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17 January 2019
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Could FMs be sought after by other functions?

29 April 2013

I’ve been thinking a bit about transferable skills over the last week or so, prompted by some mentoring activity for someone who is trying to settle into one discipline, but with a background in an allied, but different field.

Such issues will not come as a surprise for many of my readers from the facilities management sphere; many of them, like me, came into FM from other roles.

A few of the stories I’ve published on this blog have told of some of the teams that I have inherited or assembled over the years; for example, one FM team was made up of me, a logistics and supply chain man, a merchant navy officer (H&S manager), a commercial chef (planning manager), and accountant (maintenance manager) and a reformed teenage tearaway (customer services manager).

As a newly formed FM team pitched straight into running a multi-property corporate estate, we would have seemed a strange bunch to any HR team. Fortunately HR had no part in the recruitment other than to issue the contracts of employment; I picked this group from a number of people who were made available as surplus to requirements.

I actually knew all of them from our former lives within that organisation, but this wasn’t a question of picking my mates – far from it. I had clashed with all of them on a work basis at some point. What was important was that I saw something in the potential of us as a quintet, and I was confident that I could manage the team dynamics.

And boy did we deliver. It was never a bed of roses, within and without the team, but it worked because we all had good generic skills that we could bring to running an estate of almost 30 properties.

Faced with taking five per cent out of the running costs of the estate that we inherited, some of which was in a deplorable state, we not only did better than eight per cent in each of three years working together, but on top of that, we closed down leases on other sites that saved over another £5 million per annum by moving those folks into our buildings.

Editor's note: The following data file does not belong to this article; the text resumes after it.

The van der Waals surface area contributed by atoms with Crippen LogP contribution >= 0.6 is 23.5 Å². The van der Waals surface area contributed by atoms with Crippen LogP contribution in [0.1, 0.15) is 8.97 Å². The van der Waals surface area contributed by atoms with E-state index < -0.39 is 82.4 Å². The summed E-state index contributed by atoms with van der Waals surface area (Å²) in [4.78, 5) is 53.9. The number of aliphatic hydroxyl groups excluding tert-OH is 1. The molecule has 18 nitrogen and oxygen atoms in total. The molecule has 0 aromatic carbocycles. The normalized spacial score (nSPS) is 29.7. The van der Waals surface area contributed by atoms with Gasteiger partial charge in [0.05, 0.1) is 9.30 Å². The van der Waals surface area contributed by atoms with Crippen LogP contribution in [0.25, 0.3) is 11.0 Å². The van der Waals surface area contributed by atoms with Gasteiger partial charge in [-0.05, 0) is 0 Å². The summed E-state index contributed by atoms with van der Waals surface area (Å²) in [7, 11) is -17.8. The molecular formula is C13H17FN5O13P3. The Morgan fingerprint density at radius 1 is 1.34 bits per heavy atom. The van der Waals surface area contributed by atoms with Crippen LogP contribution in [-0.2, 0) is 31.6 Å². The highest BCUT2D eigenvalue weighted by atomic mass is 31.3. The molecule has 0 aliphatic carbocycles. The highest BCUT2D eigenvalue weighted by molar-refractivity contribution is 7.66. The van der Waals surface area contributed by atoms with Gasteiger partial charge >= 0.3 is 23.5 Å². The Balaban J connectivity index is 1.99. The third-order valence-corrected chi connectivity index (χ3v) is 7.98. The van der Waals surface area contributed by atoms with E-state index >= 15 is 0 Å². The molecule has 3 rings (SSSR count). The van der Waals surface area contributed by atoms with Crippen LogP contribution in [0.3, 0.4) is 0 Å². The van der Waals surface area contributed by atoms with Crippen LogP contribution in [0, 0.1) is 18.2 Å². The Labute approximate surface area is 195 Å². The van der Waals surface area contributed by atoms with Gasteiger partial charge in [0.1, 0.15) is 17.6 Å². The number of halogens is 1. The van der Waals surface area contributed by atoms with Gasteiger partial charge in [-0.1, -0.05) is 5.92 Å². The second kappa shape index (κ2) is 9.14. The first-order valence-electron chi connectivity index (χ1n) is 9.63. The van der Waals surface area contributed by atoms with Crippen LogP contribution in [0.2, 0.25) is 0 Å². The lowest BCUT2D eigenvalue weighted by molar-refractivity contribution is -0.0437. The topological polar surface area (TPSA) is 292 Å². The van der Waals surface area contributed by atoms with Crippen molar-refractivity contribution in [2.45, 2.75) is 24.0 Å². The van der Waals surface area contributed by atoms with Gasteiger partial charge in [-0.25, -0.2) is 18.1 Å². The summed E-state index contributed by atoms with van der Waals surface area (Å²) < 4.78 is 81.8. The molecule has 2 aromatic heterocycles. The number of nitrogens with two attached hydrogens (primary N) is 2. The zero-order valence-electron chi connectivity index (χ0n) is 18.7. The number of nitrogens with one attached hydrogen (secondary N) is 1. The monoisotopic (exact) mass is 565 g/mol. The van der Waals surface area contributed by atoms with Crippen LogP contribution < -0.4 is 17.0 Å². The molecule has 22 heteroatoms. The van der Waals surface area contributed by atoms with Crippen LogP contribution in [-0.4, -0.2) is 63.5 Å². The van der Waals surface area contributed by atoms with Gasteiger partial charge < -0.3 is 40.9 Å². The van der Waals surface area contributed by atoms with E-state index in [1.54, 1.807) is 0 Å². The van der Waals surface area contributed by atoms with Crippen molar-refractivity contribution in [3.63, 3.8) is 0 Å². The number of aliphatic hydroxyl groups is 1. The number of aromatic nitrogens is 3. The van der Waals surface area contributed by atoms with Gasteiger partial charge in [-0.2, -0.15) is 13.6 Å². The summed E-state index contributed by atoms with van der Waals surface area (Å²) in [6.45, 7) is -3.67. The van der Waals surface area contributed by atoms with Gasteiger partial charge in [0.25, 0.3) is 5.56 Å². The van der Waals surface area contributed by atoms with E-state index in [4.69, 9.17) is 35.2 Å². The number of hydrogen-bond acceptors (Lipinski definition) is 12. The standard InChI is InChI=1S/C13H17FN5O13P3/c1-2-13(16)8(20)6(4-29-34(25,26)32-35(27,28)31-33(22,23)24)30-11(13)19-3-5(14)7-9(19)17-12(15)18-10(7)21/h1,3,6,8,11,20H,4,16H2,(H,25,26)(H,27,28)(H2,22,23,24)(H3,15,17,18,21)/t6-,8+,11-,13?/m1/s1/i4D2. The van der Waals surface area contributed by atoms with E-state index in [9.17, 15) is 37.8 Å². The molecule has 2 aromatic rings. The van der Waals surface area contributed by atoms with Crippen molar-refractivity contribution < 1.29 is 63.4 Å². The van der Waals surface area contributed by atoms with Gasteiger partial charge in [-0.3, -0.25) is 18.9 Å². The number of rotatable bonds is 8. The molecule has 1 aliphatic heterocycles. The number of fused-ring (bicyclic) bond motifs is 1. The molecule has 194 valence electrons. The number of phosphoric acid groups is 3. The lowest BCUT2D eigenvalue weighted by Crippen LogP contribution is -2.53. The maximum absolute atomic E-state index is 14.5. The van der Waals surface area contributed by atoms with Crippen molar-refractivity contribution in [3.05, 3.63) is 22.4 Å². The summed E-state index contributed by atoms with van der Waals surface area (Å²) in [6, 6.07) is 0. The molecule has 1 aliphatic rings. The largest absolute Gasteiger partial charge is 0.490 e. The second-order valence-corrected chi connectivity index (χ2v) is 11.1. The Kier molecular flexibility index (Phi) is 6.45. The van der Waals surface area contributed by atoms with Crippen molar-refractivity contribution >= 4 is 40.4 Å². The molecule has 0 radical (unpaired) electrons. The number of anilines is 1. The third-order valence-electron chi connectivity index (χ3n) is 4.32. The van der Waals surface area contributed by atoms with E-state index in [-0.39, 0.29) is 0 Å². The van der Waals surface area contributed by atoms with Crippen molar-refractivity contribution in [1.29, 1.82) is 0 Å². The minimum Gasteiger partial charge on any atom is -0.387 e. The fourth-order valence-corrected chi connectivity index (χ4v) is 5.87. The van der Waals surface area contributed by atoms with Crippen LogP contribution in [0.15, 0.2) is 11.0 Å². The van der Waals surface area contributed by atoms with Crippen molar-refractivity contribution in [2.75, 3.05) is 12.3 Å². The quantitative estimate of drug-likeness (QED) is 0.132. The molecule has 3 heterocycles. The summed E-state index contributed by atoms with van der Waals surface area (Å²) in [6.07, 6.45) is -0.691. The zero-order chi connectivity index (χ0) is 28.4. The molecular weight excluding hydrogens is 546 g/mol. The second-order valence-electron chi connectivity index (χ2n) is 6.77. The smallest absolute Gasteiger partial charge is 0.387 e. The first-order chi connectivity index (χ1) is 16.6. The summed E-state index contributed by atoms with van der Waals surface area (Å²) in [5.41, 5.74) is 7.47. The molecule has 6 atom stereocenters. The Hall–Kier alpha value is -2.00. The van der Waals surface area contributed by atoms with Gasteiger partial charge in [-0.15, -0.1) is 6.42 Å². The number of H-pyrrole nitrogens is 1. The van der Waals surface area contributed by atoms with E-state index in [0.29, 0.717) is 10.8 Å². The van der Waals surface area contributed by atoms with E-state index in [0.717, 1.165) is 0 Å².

By the time that changes at the corporate level saw that little group disband, our portfolio was in much better condition. This was all done for less money and by a bunch who, had someone being trying to recruit us, would never have signed on any of us. How did we do it? We managed what we did because we all had a lot of good skills that we could bring to the party.

When you’ve sailed bulk grain tankers across the Pacific and the Great Lakes, you know a lot about risk management and safety. When you’ve cooked dinners for several hundred people, night after night, you know a lot about resource management and planning – both of these individuals were very cool under pressure. Our former accountant was very aware of detail and maintaining accurate records, and also was very conscious of asset values and the impact on the balance sheet, all of which have a bearing on maintaining your estate.

So far so good, all positive skills that can move over to FM even if there is a lack of experience. But what could the reformed tearaway bring to customer service? Well, when you have recognised in yourself that you have been behaving like an idiot and are on the fast track to trouble, have taken it on yourself to change and have made something of yourself you’ve developed a tremendous level of character and that is something that is vital in customer service; you have to be able to deal with all sorts of people and if you’ve proved that you can manage yourself, you can manage relationships with others.

It’s great that we are now in a position where we are developing facilities managers from a young age and training them, hopefully for a long career. But we need to develop the generic skill sets that they have so that, if they need to or are forced to, they have skills that they can take somewhere else. Wouldn’t it be great if people recruiting in other disciplines were on the lookout for FMs because their skills were recognised as exceptional?

John Bowen is an FM consultant